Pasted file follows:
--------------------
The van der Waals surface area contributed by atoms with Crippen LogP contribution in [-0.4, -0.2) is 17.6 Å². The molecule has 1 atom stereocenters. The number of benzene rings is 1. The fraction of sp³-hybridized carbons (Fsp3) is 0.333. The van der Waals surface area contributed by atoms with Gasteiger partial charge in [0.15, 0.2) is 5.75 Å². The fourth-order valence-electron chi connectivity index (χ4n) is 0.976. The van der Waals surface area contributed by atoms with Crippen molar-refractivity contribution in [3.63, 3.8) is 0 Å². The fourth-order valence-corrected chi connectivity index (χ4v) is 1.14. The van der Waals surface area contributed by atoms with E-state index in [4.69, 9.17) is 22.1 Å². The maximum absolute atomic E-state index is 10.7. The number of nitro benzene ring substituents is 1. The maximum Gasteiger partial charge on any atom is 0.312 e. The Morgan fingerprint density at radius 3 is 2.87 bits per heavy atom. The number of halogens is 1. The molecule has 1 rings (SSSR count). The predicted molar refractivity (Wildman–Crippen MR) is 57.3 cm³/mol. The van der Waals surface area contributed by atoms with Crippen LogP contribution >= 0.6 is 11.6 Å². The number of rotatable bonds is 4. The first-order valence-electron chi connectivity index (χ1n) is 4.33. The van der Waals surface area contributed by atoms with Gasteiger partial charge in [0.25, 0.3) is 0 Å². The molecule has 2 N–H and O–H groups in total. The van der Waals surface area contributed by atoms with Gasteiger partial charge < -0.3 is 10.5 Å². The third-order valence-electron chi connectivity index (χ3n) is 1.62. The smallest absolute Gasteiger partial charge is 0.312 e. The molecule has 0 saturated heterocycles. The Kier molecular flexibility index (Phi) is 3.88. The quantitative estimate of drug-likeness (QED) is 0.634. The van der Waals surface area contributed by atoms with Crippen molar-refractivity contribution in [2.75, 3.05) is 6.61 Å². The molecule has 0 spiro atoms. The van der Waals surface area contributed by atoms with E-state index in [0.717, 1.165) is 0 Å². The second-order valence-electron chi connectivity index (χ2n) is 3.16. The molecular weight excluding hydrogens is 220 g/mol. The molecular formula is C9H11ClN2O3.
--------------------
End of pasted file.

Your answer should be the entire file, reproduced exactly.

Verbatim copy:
The van der Waals surface area contributed by atoms with Crippen LogP contribution in [-0.4, -0.2) is 17.6 Å². The molecule has 1 atom stereocenters. The number of benzene rings is 1. The fraction of sp³-hybridized carbons (Fsp3) is 0.333. The van der Waals surface area contributed by atoms with Gasteiger partial charge in [0.15, 0.2) is 5.75 Å². The fourth-order valence-electron chi connectivity index (χ4n) is 0.976. The van der Waals surface area contributed by atoms with Crippen molar-refractivity contribution in [3.63, 3.8) is 0 Å². The fourth-order valence-corrected chi connectivity index (χ4v) is 1.14. The van der Waals surface area contributed by atoms with E-state index in [4.69, 9.17) is 22.1 Å². The maximum absolute atomic E-state index is 10.7. The number of nitro benzene ring substituents is 1. The maximum Gasteiger partial charge on any atom is 0.312 e. The Morgan fingerprint density at radius 3 is 2.87 bits per heavy atom. The number of halogens is 1. The molecule has 1 rings (SSSR count). The predicted molar refractivity (Wildman–Crippen MR) is 57.3 cm³/mol. The van der Waals surface area contributed by atoms with Crippen LogP contribution >= 0.6 is 11.6 Å². The number of rotatable bonds is 4. The first-order valence-electron chi connectivity index (χ1n) is 4.33. The van der Waals surface area contributed by atoms with Gasteiger partial charge in [0.25, 0.3) is 0 Å². The molecule has 2 N–H and O–H groups in total. The van der Waals surface area contributed by atoms with Gasteiger partial charge < -0.3 is 10.5 Å². The third-order valence-electron chi connectivity index (χ3n) is 1.62. The smallest absolute Gasteiger partial charge is 0.312 e. The molecule has 0 saturated heterocycles. The Kier molecular flexibility index (Phi) is 3.88. The quantitative estimate of drug-likeness (QED) is 0.634. The van der Waals surface area contributed by atoms with Crippen molar-refractivity contribution in [2.75, 3.05) is 6.61 Å². The molecule has 0 spiro atoms. The van der Waals surface area contributed by atoms with E-state index in [0.717, 1.165) is 0 Å². The second-order valence-electron chi connectivity index (χ2n) is 3.16. The molecular weight excluding hydrogens is 220 g/mol. The molecular formula is C9H11ClN2O3.